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Moderna has set a broad timeline to deliver a variant-specific COVID-19 vaccine booster a few days after asking the Food and Drug Administration (FDA) for permission to use its vaccine for children.
“We announced a few weeks ago a new, variant-specific booster that we have tested and we have an additional candidate, our lead candidate, in testing now, which I think will be even more superior,” Moderna Chief Medical It said Officer Paul Burton during an appearance on “Face the Nation.”
“We are confident that by the fall of this year, we should have large quantities of the new booster vaccine that will protect against omicron and other variants and truly protect Americans and people around the world as we enter the fall of 2022.”
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The FDA set a deadline for June for drug manufacturers to submit a formula for variant-specific vaccines. Doses of modified vaccines could cost the U.S. government between $ 5 billion and $ 12 billion, The New York Times reported.
The modern timeline could allow them to meet this deadline if the test runs smoothly and does not reveal any problems in the current wording.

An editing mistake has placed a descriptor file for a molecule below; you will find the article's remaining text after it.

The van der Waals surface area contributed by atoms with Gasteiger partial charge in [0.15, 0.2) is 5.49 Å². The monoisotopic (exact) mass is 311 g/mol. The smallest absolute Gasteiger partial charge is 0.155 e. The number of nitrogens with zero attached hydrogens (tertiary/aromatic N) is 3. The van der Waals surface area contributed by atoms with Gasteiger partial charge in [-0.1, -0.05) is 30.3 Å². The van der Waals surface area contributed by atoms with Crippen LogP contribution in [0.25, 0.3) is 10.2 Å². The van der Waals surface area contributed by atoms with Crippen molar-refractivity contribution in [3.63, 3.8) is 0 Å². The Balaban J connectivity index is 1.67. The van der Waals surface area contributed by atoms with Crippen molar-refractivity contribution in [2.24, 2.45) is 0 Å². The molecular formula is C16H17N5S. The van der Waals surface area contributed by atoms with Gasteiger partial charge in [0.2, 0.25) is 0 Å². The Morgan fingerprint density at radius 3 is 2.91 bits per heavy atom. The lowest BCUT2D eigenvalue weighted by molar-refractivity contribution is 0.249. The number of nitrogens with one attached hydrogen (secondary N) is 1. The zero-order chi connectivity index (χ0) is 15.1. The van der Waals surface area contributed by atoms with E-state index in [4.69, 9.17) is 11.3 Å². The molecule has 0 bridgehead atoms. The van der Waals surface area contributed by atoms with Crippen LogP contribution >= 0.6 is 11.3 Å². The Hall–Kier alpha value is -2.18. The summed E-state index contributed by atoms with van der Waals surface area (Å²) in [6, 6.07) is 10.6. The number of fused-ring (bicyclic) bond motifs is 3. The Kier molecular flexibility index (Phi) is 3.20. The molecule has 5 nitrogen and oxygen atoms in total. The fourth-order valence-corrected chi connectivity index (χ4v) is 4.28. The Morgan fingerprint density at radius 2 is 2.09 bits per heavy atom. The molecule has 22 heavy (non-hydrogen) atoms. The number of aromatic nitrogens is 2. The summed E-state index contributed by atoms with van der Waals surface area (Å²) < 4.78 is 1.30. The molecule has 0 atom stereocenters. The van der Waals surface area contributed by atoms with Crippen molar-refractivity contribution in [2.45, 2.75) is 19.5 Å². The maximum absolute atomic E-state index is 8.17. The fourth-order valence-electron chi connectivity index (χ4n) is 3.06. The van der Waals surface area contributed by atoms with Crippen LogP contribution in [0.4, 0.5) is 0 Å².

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Modern has also recently filed applications to the FDA for the youngest children ages 6 or younger.
“The data in the study is complete, and typically what we then do is package the data electronically for the FDA so they can perform their own reviews, their own analyzes,” Burton said. “It will go in on May 9, but they have the data they need now to begin.”
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The vaccine is 37% effective for children aged 2 to 5 years and 51% effective for children under 2 years. The lower efficiency, Burton argued, is due to the strong virulence of the omicron variant.
“What it means for parents or caregivers is that if they give the Moderna vaccine to these young children, they would largely halve the risk of children getting symptomatic COVID,” “I know that 50% is often lower than what we “is used to seeing with our vaccine, but that’s because this study was conducted under omicron.”
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“When we look at the UK data released last week … right there we see a vaccine efficacy of 50%, but when we look at the vaccine efficacy against hospitalization it is 89-95%, so therefore I think we can be very reassured and very sure of this result. “
Right now, only children age 5 or older can be vaccinated in the United States using rival Pfizer’s vaccine.
Fox News’ Julia Musto contributed to this report.